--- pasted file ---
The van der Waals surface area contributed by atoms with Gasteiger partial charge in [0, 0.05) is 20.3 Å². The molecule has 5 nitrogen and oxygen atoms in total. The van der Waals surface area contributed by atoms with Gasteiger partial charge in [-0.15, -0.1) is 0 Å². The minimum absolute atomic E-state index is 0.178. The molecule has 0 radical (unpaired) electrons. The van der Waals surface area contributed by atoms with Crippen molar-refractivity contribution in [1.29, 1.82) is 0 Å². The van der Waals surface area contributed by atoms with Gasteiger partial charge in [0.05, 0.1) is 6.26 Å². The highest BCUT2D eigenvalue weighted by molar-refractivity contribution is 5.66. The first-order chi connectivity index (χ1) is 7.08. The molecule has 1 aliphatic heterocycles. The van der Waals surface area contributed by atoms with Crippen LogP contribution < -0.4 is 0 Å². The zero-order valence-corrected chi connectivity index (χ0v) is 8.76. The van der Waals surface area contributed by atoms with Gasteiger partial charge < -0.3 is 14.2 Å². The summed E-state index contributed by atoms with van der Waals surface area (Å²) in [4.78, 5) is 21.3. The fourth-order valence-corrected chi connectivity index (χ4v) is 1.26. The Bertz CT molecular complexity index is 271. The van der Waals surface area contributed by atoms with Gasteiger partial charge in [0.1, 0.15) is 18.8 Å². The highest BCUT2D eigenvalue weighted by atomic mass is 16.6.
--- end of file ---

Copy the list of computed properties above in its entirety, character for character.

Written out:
The van der Waals surface area contributed by atoms with Gasteiger partial charge in [0, 0.05) is 20.3 Å². The molecule has 5 nitrogen and oxygen atoms in total. The van der Waals surface area contributed by atoms with Gasteiger partial charge in [-0.15, -0.1) is 0 Å². The minimum absolute atomic E-state index is 0.178. The molecule has 0 radical (unpaired) electrons. The van der Waals surface area contributed by atoms with Crippen molar-refractivity contribution in [1.29, 1.82) is 0 Å². The van der Waals surface area contributed by atoms with Gasteiger partial charge in [0.05, 0.1) is 6.26 Å². The highest BCUT2D eigenvalue weighted by molar-refractivity contribution is 5.66. The first-order chi connectivity index (χ1) is 7.08. The molecule has 1 aliphatic heterocycles. The van der Waals surface area contributed by atoms with Crippen LogP contribution < -0.4 is 0 Å². The zero-order valence-corrected chi connectivity index (χ0v) is 8.76. The van der Waals surface area contributed by atoms with Gasteiger partial charge < -0.3 is 14.2 Å². The summed E-state index contributed by atoms with van der Waals surface area (Å²) in [4.78, 5) is 21.3. The fourth-order valence-corrected chi connectivity index (χ4v) is 1.26. The Bertz CT molecular complexity index is 271. The van der Waals surface area contributed by atoms with Gasteiger partial charge in [0.1, 0.15) is 18.8 Å². The highest BCUT2D eigenvalue weighted by atomic mass is 16.6.